The climate is very damp and debilitating. The rainfall is unusually heavy. Fever and ague prevail on the coast. The healthiest portions are the highlands, where most exposed to the south-east trades. The dry season, with north-west winds, lasts from December to May. Vegetation is luxuriant; magnificent forests clothe the mountains, and sandalwood, ebony and lignum vitae, besides a variety of palms, are found in them. Mangrove swamps are common on the coasts. The probable geological connexion with New Guinea would account for the Papuan character of the fauna of the Solomons, which form the eastern limit of certain Papuan types. The existence of peculiar types in the Solomons, however, points to an early severance. Mammals are not numerous; they include the cuscus, several species of bat, and some rats of great size. There are various peculiar species of frogs, lizards and snakes, including the great frog Rana Guppyi, from 2 to 3 ? in weight. Of birds, several parrots and other genera are characteristically Papuan and are unknown east of the Solomons.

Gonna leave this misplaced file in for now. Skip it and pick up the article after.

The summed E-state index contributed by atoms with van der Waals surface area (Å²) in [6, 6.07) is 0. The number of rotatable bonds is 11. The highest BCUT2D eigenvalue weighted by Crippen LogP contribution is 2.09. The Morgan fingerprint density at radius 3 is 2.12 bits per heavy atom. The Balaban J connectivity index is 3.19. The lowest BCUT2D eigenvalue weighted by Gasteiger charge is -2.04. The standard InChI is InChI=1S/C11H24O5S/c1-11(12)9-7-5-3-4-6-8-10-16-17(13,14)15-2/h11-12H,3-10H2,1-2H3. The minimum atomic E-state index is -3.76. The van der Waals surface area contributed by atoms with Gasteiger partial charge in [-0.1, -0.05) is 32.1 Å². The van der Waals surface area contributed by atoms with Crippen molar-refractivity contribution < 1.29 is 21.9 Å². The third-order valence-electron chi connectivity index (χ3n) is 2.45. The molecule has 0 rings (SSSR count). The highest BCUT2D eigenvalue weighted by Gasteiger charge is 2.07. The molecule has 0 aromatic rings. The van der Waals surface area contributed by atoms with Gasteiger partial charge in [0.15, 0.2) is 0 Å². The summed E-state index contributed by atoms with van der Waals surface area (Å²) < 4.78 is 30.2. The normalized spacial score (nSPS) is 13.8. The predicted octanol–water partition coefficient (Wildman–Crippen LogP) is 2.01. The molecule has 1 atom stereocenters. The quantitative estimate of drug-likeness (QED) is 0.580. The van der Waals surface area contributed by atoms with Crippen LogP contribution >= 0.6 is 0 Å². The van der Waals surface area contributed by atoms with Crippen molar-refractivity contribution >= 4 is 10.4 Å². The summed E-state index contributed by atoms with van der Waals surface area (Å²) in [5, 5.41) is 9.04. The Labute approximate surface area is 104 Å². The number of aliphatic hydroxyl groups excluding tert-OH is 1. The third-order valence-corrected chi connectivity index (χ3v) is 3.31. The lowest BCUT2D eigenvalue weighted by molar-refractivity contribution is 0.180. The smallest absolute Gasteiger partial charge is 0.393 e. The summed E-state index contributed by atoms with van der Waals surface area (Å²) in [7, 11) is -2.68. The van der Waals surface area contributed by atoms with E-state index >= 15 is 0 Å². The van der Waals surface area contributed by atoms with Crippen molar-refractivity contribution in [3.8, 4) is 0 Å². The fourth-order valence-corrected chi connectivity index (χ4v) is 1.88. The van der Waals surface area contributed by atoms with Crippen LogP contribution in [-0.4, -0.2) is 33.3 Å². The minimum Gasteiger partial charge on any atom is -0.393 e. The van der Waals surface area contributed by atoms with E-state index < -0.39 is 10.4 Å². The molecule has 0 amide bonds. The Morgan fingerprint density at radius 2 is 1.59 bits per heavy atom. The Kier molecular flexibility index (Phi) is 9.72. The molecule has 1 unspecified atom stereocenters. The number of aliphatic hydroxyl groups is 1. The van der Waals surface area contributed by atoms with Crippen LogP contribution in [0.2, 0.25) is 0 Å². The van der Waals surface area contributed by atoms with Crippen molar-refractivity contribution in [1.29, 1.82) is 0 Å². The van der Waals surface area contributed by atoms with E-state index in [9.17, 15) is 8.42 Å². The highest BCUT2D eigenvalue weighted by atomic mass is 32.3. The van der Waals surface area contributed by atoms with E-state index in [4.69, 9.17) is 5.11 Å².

Population.—The Solomon islanders are of Melanesian (Papuan) stock, though in different parts of the group they vary considerably in their physical characteristics, in some islands approaching the pure Papuan, in some showing Polynesian crossings and in others resembling the Malays. As a race they are small and sturdy, taller in the north than in the south. Projecting brows, deeply sunk dark eyes, short noses, either straight or arched, but always depressed at the root, and moderately thick lips, with a somewhat receding chin, are general characteristics. The mesocephalic appears to be the preponderant form of skull; though this is unusual among Melanesian races. In colour the skin varies from a black-brown to a copperish hue, but the darker are the most common shades. The hair is naturally dark, but is often dyed red or fawn, and crisp, inclining to woolly. The islanders of the Bougainville Straits have lank, almost straight, black hair and very dark skins.